The Web is fundamentally designed to work for all people, whatever their hardware, software, language, location, or ability. When the Web meets this goal, it is accessible to people with a diverse range of hearing, movement, sight, and cognitive ability.

Here we provide a list of alternative software that can be used to help getting a better experience.

Software for improved accessibility

Screen Readers

Software that processes content on the desktop and in web browsers, and converts it to others forms such as text-to-speech and Braille. Screen readers typically provide other functions such as shortcut keys, different modes for processing content and interacting with it, and the ability to highlight the text that is being read aloud.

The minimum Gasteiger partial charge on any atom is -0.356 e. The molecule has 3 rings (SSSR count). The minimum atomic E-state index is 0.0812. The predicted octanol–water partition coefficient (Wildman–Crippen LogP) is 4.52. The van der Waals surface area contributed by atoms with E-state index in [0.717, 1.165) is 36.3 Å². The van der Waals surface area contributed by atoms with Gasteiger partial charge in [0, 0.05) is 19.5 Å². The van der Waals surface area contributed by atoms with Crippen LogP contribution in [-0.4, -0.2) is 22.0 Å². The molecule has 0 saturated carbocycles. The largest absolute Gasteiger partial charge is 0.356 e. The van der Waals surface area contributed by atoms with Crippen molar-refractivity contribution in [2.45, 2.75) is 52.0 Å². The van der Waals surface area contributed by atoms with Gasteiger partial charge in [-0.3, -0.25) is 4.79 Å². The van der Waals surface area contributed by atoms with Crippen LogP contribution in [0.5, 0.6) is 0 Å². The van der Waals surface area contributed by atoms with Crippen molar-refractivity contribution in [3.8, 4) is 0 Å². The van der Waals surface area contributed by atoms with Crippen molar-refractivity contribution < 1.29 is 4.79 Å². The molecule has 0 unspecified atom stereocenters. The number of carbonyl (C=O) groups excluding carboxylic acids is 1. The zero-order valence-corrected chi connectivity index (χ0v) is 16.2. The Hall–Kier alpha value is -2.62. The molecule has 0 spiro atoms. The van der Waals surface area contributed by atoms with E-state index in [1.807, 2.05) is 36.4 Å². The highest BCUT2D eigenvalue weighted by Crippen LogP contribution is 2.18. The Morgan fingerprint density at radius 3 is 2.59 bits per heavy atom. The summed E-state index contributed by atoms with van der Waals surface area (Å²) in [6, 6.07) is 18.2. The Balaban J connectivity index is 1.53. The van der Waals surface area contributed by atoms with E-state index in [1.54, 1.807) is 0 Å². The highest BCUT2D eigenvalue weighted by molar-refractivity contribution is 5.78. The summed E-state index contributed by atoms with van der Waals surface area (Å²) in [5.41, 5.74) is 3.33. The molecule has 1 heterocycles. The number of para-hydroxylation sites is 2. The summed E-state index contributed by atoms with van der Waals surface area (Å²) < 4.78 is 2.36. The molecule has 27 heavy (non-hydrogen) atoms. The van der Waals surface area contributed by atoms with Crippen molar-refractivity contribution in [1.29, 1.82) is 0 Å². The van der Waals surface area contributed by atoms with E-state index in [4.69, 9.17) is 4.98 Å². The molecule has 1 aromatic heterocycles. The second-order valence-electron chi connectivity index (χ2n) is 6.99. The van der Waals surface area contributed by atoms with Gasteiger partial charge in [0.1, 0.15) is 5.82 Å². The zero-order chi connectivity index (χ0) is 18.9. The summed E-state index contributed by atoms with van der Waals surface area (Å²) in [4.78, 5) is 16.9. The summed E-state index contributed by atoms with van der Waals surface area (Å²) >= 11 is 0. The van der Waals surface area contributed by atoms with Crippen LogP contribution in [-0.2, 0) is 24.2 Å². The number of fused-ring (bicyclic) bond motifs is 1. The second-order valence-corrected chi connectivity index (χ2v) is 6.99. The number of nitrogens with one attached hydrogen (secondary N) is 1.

Screen Magnifiers

Software used primarily by people with partial sight to enlarge the content to make it easier to see. Some screen magnifiers provide text-to-speech and other functionality.

Voice Recognition

Software that recognizes the human voice and can be used to dictate text or to issue commands to operate the computer (sometimes called "speech input" or "voice command").

Operating systems

Most commonly used operating systems for computers and mobiles come with accessibility features.